cultivated seedling

Natural populations

This species occurs on south eastern parts of the Great Dividing Range, mainly at altitudes of 500-1700 m [1]. Its most northern occurrences are in the Goulburn River valley region north of Rylestone in New South Wales, from where it extends south to near Healesville in Victoria. A western outlier occurs in the Grampians, western Victoria. Acacia obliquinervia is a tree up to 15 m tall. It often grows on relatively steep mountain hillsides on soils drived from a ranges of substrates including sandstone, granite and metasediments [1,2].

Flowering and seeds

Flowering in this species usually occurs during late winter and spring [2]. Pods mature during summer and there are about 13 viable seeds per gram [3]. Nicking or boiling the seeds in water for a minute at 100°C is required to induce germination. Seeds start to germinate in about 20 days if grown at 25°C [3].

Cultivation and uses

Acacia obliquinervia is a tall, nitrogen-fixing tree, adapted to steep sites on mountain ranges in cool temperate climates. While there are limited records for this species in cultivation, there is some evidence that it is moderately fast growing on adverse sites and it may have an important role to play in the catchment management of steep sites that are subject to erosion. The gum produced by this species is an important food source for aboreal marsupials. Reputed to be hardy, sensitive to overwatering and frost hardy to -7°C [4]. The gum produced by this species is a food source for the endangered Leadbeaters Possum (Gymnobelideus leadbeateri) [5].

Key descriptors:
Climate parameters
Mean annual rainfall: 750-2000 mm
Rainfall distribution pattern: uniform or winter
Mean annual temperature: 6-15 °C
Mean max. temperature of the hottest month: 15-28 °C
Mean min. temperature of the coldest month: -4-2 °C
Frosts per year: up to 20 or greater than 20
Frost intensity: light to moderate (0 to -5°C) or heavy (greater than -5°C)
Altitude: 500-2000 metres
Tolerance of climate extremes
Fire: killed by damaging fire does not regenerate foliage
Frost: tolerates frosts in the 0° to -5°C range or tolerates heavy frosts colder than -5°C
Soil factors
Texture: clay loam, heavy clay (greater than 50% clay), light to medium clay (35-50% clay) or loam, sandy loam, sandy clay loam
Soil pH reaction: acidic (less than 6.5) or neutral (6.5-7.5)
Soil depth: skeletal to shallow (less than 30 cm) or moderate to deep (30-100 cm or greater)
Drainage: well-drained
Salinity: non-saline
Tolerance of adverse soils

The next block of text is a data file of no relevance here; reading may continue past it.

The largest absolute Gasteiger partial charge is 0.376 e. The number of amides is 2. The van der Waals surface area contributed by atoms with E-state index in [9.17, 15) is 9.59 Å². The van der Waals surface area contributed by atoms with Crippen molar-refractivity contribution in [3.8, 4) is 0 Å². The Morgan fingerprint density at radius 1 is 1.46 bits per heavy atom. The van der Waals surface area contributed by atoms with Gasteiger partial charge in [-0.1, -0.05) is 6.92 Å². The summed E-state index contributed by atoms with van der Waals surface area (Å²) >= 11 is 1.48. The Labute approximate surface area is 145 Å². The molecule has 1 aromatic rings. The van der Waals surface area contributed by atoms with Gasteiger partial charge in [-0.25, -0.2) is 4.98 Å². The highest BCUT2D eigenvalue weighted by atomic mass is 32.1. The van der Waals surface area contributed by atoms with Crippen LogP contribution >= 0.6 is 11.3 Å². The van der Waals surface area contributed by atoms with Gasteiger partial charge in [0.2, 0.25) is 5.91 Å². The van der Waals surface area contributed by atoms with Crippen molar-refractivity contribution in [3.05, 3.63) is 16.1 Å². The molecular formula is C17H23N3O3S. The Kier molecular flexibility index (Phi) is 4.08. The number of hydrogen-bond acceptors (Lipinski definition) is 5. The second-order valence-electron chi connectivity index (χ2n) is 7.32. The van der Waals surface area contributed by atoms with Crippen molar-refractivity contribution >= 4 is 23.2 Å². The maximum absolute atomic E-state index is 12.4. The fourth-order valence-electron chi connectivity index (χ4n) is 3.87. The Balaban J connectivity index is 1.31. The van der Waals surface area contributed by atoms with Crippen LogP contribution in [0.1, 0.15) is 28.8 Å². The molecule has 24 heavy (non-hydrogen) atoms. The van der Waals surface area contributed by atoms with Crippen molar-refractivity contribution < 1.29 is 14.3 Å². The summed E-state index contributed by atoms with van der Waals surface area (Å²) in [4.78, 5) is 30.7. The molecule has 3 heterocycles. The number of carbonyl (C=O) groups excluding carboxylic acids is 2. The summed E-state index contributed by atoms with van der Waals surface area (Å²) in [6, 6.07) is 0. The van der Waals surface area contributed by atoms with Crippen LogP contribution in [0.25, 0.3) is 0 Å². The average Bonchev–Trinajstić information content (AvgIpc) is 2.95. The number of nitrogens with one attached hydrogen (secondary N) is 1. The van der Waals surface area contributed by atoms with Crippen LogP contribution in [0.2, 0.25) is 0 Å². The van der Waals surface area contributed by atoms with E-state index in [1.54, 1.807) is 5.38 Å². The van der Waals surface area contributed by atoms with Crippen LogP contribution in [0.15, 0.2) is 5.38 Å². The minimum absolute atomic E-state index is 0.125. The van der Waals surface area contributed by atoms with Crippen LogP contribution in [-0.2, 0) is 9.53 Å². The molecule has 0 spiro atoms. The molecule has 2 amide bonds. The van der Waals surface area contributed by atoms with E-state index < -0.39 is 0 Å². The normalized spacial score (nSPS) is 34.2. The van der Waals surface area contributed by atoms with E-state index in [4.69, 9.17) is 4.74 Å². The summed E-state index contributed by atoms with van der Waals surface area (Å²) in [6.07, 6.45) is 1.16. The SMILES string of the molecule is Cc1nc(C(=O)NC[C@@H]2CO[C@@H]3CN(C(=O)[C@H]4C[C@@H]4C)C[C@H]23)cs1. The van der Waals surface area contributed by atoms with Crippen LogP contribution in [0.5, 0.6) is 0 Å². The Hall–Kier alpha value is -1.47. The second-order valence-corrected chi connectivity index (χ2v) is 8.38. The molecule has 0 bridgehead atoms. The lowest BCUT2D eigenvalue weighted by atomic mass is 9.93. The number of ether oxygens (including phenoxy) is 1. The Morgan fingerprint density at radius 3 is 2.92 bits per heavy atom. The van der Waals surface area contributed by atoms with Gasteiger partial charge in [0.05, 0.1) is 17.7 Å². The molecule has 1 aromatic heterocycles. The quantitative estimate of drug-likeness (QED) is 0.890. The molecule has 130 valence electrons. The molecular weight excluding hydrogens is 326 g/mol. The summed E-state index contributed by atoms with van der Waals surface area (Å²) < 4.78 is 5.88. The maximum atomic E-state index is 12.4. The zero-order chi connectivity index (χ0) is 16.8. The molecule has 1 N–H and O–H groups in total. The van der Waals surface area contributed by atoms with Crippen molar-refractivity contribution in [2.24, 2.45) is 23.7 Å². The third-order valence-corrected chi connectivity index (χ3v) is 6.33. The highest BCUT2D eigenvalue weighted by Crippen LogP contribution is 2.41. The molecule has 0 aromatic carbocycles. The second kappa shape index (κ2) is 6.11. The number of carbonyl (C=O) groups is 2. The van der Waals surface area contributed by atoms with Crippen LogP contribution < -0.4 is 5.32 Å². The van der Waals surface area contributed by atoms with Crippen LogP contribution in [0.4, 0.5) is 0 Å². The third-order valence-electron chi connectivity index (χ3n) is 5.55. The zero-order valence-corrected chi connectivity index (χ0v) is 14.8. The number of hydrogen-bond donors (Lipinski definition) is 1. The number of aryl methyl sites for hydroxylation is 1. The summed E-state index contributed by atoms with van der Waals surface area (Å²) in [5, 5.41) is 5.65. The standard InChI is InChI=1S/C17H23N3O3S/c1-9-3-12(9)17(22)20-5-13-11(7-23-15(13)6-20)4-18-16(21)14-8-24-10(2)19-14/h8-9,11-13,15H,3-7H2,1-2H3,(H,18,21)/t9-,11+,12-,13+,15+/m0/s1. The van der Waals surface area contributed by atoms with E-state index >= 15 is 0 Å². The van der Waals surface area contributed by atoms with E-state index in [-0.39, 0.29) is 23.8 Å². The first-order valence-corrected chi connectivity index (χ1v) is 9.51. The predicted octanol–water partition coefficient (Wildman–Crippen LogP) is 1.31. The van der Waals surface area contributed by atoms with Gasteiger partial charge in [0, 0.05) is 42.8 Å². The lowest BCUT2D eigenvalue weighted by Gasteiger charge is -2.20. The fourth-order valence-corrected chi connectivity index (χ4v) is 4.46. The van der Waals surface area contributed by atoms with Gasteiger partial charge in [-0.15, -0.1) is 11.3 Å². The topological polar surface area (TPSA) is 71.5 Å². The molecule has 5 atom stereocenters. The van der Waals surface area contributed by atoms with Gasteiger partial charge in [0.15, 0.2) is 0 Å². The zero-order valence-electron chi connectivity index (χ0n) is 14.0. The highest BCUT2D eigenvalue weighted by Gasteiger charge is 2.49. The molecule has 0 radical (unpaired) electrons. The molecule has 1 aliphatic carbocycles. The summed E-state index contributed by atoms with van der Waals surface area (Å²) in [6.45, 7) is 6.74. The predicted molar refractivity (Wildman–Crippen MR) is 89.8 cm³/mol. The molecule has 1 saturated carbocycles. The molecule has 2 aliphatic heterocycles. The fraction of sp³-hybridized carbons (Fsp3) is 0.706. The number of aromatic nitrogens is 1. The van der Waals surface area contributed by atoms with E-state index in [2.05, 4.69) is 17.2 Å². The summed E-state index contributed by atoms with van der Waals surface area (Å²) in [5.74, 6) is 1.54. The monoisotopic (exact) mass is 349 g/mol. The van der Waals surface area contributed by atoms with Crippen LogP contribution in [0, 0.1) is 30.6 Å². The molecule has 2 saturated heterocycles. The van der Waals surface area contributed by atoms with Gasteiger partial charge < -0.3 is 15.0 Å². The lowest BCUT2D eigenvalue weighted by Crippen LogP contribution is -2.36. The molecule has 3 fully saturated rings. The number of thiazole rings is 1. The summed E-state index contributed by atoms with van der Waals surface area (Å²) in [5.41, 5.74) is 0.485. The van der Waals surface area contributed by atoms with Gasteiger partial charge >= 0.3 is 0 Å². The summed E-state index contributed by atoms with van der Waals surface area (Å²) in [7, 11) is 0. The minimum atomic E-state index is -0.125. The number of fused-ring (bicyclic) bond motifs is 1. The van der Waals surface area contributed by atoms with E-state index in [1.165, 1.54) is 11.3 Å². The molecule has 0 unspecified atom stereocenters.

Extremes in pH: acidity
Extremes in texture: clayey
Salinity: nil - sensitive to saline soils
Soil waterlogging tolerance: nil - sensitive to waterlogged soils
Biological traits under cultivation
Habit: evergreen tree 5-10 m tall, tree 10-20 m tall, usually produces a clear trunk
Longevity: moderate to long lived (>15 years)
Growth rate: moderate
Root system: shallow and spreading or fixes nitrogen via root symbiot
Erosion control potential: excellent for clayey sites
Wood density: mod. to high (greater than 600 kg/cubic metre)
Carbon sequestration potential: moderate
Potential farm use: shelterbelt or shade for stock
Specialty products: pollen has value for apiculture, gums, resins
Urban use: good as an ornamental or amenity plant
Wood products: craftwood (for turnery etc.), high quality fuelwood, industrial charcoal, light construction, panelling, speciality timber for quality furniture
Potentially undesirable attributes
Fire sensitivity: killed by severe fires (seeder)
Growth habit: shallow roots may outcompete adjacent plants
Weediness: high potential based on its biology


[1] Maslin BR (2001) Acacia obliquineria. Flora of Australia, 11A: 252.

[2] Tame T (1992) Acacias of New South Wales. Kangaroo Press, Sydney.

[3] Gunn BV (2001) Australian Tree Seed Centre Operations Manual. Internal Publication, CSIRO Australian Tree Seed Centre, ACT. [Online at  Accessed March 2008]

[4] Wrigley and Fagg (1996) Australian Native Plants. 3rd Edn. Harper Collins, Sydney.

[5] Department of Environment Recovery Plan report online at:

Internet links

PlantNET National Herbarium of New South Wales:

Grimwade Plant Collection, University of Melbourne:

World Wide Wattle: